pspasswd \\computer -u User -p Password <AccountToChange> <NewPassword>
The benefit to this utility over just using NET USER from the regular command prompt is that you can change passwords for multiple computers at once, and it works in a domain environment as well.
This utility pings, checks ports, and does latency and bandwidth testing. Pretty simple.
Or you can check connectivity to a port by adding the port number like this:
There are a ton of advanced options to this command that you will probably want to check out should you ned to do some network troubleshooting.
This utility allows you to deal with Windows Services from the command prompt. It’s really quite easy to use — the syntax works like this:
psservice \\computername <command> <arguments>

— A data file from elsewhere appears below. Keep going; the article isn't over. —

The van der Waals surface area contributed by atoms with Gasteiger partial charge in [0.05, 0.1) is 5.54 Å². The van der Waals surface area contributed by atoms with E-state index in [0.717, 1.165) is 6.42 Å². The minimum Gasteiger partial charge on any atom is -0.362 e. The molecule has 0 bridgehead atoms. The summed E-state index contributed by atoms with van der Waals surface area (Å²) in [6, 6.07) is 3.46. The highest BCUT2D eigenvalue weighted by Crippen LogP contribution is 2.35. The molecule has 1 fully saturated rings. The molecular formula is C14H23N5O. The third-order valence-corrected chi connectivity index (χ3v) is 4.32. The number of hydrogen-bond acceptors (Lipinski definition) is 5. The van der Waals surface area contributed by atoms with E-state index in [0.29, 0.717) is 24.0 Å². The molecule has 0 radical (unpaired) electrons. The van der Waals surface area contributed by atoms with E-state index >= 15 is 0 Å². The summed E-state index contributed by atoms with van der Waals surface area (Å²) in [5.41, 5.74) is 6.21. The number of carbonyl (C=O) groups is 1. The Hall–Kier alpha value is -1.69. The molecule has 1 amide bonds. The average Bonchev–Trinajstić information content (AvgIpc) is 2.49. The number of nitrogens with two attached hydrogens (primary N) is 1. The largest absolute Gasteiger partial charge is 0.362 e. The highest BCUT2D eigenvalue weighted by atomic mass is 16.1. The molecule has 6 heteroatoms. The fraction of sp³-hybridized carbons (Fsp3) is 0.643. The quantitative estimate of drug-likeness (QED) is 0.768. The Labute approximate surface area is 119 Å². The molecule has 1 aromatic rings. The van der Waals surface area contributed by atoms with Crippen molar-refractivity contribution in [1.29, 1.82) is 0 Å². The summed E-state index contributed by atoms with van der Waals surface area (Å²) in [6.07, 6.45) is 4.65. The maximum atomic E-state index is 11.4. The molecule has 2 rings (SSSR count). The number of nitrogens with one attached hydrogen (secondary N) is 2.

The list of commands can be found by looking at the help /? options, but there are a few options that you’ll find yourself using more than the rest.
- query – Queries the status of a service
- config – Queries the configuration
- setconfig – Sets the configuration
- start – Starts a service
- stop – Stops a service
- restart – Stops and then restarts a service
- pause – Pauses a service
- cont – Continues a paused service
- depend – Enumerates the services that depend on the one specified
- find – Searches for an instance of a service on the network
- security – Reports the security permissions assigned to a service
In particular, the start | stop | pause | restart | cont options are really simple and easy to understand. For instance in the following command you could replace “start” with any of those other commands.
psservice \\computername start <servicename>
The other options can be used to query more information about a service, or change the configuration.
Note: the built-in sc.exe utility has a ton of useful features that overlap with this utility. The main difference is that PsService is a little more user-friendly.